Dubbed the “revolution of smiles”, the demonstrations have been largely peaceful for the past 42 weeks. And while the oil-and-gas rich Algeria has not experienced the bloodshed seen in Iraq’s recent protests, or during the 2011 Arab uprisings in countries like Egypt, Libya and Syria, pro-Hirak activists have been subject to arbitrary arrest. According to the Algerian League for the Defence of Human Rights, 1,000 protesters have been arrested, and 200 people have been held in detention since protests began. 

In response to these long-running mass protests, last week over 10,000 government supporters took to the streets in several cities to show solidarity ahead of next month’s elections. 

In advance of elections, the electronic flies have been calling on Algerians to abandon Hirak’s boycott and vote. Marc Owen Jones, assistant professor of Middle East Studies and Digital Humanities at Hamad bin Khalifa University in Doha, Qatar, found evidence of unnaturally coordinated tweeting around the hashtags #ماتهدرش_باسمي (“not in my name”) and #الجزائر_تنتخب (“Algeria votes”). 

Among the users tweeting these hashtags, Jones discovered that there was a surge of new Twitter accounts created in September: 723 compared to a monthly average of 44, of which 474 accounts were created in just two days. 

“It was mostly suspicious accounts expressing their intention to vote. Naturally, this seeks to divide the [Hirak] by promoting a course of action opposite to the unified intent of boycotting the vote,” Jones said, adding that the #notinmyname trend does this indirectly by depicting the opposition movement as a small but vocal minority.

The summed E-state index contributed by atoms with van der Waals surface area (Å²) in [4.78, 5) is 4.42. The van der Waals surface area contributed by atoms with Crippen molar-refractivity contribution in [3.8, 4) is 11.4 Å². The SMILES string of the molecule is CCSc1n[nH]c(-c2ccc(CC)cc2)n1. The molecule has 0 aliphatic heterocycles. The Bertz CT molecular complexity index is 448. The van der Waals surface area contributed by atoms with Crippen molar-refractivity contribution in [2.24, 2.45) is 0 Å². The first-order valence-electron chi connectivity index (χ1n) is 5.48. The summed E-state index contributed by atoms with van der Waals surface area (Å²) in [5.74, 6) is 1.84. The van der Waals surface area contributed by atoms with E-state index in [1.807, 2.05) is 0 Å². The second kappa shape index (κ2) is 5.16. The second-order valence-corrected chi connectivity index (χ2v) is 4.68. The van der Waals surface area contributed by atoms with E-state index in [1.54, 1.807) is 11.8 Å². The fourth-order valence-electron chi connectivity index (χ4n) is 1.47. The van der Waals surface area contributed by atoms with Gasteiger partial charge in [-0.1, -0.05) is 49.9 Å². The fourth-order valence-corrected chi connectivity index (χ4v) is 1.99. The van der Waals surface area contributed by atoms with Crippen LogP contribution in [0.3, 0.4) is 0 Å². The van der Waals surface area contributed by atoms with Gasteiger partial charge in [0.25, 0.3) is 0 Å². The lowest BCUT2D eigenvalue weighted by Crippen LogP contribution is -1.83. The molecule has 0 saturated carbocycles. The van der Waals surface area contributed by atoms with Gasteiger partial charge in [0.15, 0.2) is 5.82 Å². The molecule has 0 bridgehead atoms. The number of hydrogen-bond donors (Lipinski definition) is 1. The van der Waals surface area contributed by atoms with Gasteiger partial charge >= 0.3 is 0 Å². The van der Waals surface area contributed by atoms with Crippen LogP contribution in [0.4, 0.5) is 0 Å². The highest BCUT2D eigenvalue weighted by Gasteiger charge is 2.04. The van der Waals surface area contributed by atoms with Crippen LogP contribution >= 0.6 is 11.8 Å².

Activists and researchers say that the electronic flies are even more active on Facebook, which is used by almost half of the Algerian population, compared to four percent on Twitter according to StatCounter

Dividing the uprising

In addition to targeting activists through mass reporting and promoting this week’s election, Algeria’s electronic flies have sought to weaken the movement by flooding social media platforms with disinformation and fear-mongering.

According to Radouane Boudjema, a media professor at the University of Algiers and a pro-Hirak activist, the authorities want to remind people of the chaos and violence seen in other post-Arab Spring countries, as well as during Algeria’s own bloody civil war between the government and Islamist rebels in the 1990s, which left 100,000 Algerians dead.

“They used photos from riots in 2011 [in Algeria] to suggest that the movement isn’t really peaceful, to say look at this chaos, go vote, if you don’t vote we will become like Syria,” said Boudjema.

There have also been other attempts to divide the movement by suggesting that there is a hidden agenda behind Hirak. In October, the Union of Productive Forces (Cosyfop), an autonomous workers union, filed a legal complaint with the Attorney General of the Algiers court for spreading hate and defamation against Facebook pages that call protesters “zouaves”, a term that refers to Algerians who fought in the French army before the country gained independence in 1962. Electronic flies also spread news stories suggesting that the protest movement is being driven by the Islamic Salvation Front, an Islamist party whose electoral victory was annulled by the army in 1991, sparking a civil war.

Comments by the electronic flies take the form of trolling. “Their comments are more or less copy-paste,” said Khaled Drareni, a journalist and founder of the Casbah Tribune. “They post comments like ‘you are Zouaves’, ‘you’re working for France’, ‘you are paid by the French’ and ‘Vive l’armée’, go vote etc.”